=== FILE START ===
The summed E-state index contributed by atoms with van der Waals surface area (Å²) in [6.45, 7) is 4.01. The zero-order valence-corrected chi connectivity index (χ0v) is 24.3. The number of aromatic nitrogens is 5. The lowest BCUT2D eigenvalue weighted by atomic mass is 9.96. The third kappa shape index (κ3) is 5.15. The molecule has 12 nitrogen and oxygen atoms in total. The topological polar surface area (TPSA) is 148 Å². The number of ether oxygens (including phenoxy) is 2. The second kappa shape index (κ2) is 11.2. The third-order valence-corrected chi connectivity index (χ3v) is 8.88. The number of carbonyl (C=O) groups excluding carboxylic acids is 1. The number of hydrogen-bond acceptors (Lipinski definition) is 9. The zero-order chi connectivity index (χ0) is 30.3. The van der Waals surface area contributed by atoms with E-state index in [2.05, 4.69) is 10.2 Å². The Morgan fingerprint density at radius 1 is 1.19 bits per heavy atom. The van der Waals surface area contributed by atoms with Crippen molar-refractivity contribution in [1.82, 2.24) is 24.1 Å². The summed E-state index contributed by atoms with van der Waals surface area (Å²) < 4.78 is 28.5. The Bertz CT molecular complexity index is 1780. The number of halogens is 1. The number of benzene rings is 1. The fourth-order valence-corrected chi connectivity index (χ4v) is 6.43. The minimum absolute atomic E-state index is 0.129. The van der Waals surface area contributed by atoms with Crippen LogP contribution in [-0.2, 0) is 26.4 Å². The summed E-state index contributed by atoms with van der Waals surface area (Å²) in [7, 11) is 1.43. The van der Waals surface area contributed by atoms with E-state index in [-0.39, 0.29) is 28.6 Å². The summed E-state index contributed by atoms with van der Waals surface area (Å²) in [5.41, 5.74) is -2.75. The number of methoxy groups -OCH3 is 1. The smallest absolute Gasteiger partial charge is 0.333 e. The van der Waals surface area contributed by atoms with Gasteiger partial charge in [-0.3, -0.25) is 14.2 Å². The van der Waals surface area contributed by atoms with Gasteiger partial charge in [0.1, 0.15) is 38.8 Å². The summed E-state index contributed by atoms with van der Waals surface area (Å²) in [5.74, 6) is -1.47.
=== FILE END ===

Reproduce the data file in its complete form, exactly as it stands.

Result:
The summed E-state index contributed by atoms with van der Waals surface area (Å²) in [6.45, 7) is 4.01. The zero-order valence-corrected chi connectivity index (χ0v) is 24.3. The number of aromatic nitrogens is 5. The lowest BCUT2D eigenvalue weighted by atomic mass is 9.96. The third kappa shape index (κ3) is 5.15. The molecule has 12 nitrogen and oxygen atoms in total. The topological polar surface area (TPSA) is 148 Å². The number of ether oxygens (including phenoxy) is 2. The second kappa shape index (κ2) is 11.2. The third-order valence-corrected chi connectivity index (χ3v) is 8.88. The number of carbonyl (C=O) groups excluding carboxylic acids is 1. The number of hydrogen-bond acceptors (Lipinski definition) is 9. The zero-order chi connectivity index (χ0) is 30.3. The van der Waals surface area contributed by atoms with E-state index in [2.05, 4.69) is 10.2 Å². The Morgan fingerprint density at radius 1 is 1.19 bits per heavy atom. The van der Waals surface area contributed by atoms with Crippen molar-refractivity contribution in [1.82, 2.24) is 24.1 Å². The summed E-state index contributed by atoms with van der Waals surface area (Å²) < 4.78 is 28.5. The Bertz CT molecular complexity index is 1780. The number of halogens is 1. The number of benzene rings is 1. The fourth-order valence-corrected chi connectivity index (χ4v) is 6.43. The minimum absolute atomic E-state index is 0.129. The van der Waals surface area contributed by atoms with Crippen LogP contribution in [-0.2, 0) is 26.4 Å². The summed E-state index contributed by atoms with van der Waals surface area (Å²) in [7, 11) is 1.43. The van der Waals surface area contributed by atoms with E-state index in [-0.39, 0.29) is 28.6 Å². The summed E-state index contributed by atoms with van der Waals surface area (Å²) in [5.41, 5.74) is -2.75. The number of methoxy groups -OCH3 is 1. The smallest absolute Gasteiger partial charge is 0.333 e. The van der Waals surface area contributed by atoms with Gasteiger partial charge in [-0.3, -0.25) is 14.2 Å². The van der Waals surface area contributed by atoms with Gasteiger partial charge in [0.1, 0.15) is 38.8 Å². The summed E-state index contributed by atoms with van der Waals surface area (Å²) in [5.74, 6) is -1.47.